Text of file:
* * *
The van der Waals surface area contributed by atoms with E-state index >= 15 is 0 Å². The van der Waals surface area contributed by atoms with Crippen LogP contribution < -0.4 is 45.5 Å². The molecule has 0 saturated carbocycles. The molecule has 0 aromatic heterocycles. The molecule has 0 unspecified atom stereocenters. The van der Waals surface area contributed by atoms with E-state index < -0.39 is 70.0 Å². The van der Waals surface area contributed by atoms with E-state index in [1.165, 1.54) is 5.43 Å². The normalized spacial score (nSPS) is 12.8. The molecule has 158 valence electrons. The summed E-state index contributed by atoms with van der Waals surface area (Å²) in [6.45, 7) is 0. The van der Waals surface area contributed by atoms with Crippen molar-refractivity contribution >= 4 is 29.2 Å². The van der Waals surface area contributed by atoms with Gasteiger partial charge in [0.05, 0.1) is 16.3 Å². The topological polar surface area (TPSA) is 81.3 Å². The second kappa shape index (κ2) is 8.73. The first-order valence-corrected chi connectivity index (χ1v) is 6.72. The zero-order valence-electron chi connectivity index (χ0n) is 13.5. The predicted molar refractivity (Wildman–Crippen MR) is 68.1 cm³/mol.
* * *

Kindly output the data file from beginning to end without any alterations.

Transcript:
The van der Waals surface area contributed by atoms with E-state index >= 15 is 0 Å². The van der Waals surface area contributed by atoms with Crippen LogP contribution < -0.4 is 45.5 Å². The molecule has 0 saturated carbocycles. The molecule has 0 aromatic heterocycles. The molecule has 0 unspecified atom stereocenters. The van der Waals surface area contributed by atoms with E-state index < -0.39 is 70.0 Å². The van der Waals surface area contributed by atoms with E-state index in [1.165, 1.54) is 5.43 Å². The normalized spacial score (nSPS) is 12.8. The molecule has 158 valence electrons. The summed E-state index contributed by atoms with van der Waals surface area (Å²) in [6.45, 7) is 0. The van der Waals surface area contributed by atoms with Crippen molar-refractivity contribution >= 4 is 29.2 Å². The van der Waals surface area contributed by atoms with Gasteiger partial charge in [0.05, 0.1) is 16.3 Å². The topological polar surface area (TPSA) is 81.3 Å². The second kappa shape index (κ2) is 8.73. The first-order valence-corrected chi connectivity index (χ1v) is 6.72. The zero-order valence-electron chi connectivity index (χ0n) is 13.5. The predicted molar refractivity (Wildman–Crippen MR) is 68.1 cm³/mol.